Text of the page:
27 January 2019
Many years ago, my grandmother needed to see a doctor. The doctor’s clinic was on the 2nd level of an old shop house. Climbing a steep flight of narrow stairs to seek relief was unavoidable.
Till this day it hurts to recall her efforts to go up and to come down, holding onto the wall for dear life as the stair way had no railing and was too narrow to accommodate my dad or me to be next to her to give some assurance.
These days my own mobility challenges have given me some understanding of the do’s and don’t’s when assisting people, including children, who need support when walking.
At lift lobby and on the road, I’ve seen old folks with walking cane having their free arm held by their caregivers and being dragged along as they try to keep pace with the caregivers’ walking speed which is about one or even only 1/2 a step ahead.
In the past I kept these observations & opinions to myself. Either the situation was too far away from where I was to intervene or I wanted to “mind my own business.”
But yesterday it happened again.
An old lady in her 80s was using a 4 point walking cane while a family member took her to the taxi stand at the JEM shopping mall.
Bent and small, the old one in matching floral blouse and pants struggled to lift her walking cane with one hand, while her other hand was being held by her caregiver.
The caregiver, a cheerful woman in her mid-40s obviously loved the grandmother, but was not conscious of how her pace might be adversely affecting the person she was helping.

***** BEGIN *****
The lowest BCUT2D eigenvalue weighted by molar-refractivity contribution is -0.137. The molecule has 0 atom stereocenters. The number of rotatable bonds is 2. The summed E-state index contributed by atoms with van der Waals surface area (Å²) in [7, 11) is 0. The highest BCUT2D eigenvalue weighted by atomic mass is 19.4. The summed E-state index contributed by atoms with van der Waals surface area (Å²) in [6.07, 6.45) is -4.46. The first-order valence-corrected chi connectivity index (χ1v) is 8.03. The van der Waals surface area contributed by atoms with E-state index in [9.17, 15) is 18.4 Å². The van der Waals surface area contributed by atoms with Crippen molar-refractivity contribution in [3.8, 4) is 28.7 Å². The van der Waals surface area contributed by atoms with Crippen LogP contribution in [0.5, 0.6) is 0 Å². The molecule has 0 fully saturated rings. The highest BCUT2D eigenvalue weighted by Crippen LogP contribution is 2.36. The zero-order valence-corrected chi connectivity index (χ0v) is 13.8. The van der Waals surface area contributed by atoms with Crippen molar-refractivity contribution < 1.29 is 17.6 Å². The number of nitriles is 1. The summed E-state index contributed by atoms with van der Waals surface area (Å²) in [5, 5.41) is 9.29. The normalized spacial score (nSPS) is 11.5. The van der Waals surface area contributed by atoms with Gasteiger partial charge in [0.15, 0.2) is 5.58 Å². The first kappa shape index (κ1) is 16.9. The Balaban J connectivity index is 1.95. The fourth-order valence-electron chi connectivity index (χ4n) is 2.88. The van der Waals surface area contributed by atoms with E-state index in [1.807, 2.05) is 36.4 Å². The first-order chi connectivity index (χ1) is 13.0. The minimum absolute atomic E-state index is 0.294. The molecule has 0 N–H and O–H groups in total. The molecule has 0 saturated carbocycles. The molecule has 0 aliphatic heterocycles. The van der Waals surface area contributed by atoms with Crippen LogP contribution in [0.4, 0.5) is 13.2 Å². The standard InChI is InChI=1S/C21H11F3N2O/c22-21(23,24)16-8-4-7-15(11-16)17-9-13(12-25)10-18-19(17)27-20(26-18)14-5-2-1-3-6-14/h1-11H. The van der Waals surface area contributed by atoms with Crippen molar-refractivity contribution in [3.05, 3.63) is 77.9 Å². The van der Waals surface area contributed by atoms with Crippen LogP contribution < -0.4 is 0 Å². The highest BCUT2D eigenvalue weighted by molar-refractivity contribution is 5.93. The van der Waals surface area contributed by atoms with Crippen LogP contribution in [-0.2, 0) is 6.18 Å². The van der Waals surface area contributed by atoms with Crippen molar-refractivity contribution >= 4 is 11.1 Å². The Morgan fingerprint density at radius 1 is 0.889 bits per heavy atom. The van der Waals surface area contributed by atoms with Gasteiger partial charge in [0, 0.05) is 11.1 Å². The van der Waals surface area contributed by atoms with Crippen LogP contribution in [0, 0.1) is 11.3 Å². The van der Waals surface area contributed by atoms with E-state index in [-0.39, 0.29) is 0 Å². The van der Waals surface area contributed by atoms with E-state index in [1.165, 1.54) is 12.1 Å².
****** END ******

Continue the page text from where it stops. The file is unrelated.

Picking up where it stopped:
The old lady was nearly keeling over as she was being dragged along, presumably to beat the taxi queue.
When they passed me I blurted out to the caregiver: “It’s very painful and tiring for her to be pulled along like this. You have to follow her pace, not the other way round.”
We just have to imagine what’s like having our arm pulled while we try to keep our balance and put up with the discomfort in the armpit area due to overextension of the arm.
People receiving help either cannot or dare not articulate their pain lest they be perceived as being demanding or ungrateful.
A moment of recognition came on. She must have realised that if her grandmother could follow her pace, she wouldn’t need a walking aid or be held.
She thanked me & started to slow down.
“And whoever is waiting for you. Let them wait. They will understand,” I found myself saying this without knowing why.
But now I know. Each of us who are quick to glorify speed and dismiss slowness, will one day have to face the inevitable slowing down and to wait for others to show grace to us.
So the old person who needs help to move, the fearful child who needs more thinking time, and the sick animal that can only take small bites are not burdens to be tolerated. They are providing precious opportunities to practise slowing down, so that those blessed enough to help, may truly offer Love and experience Love in return.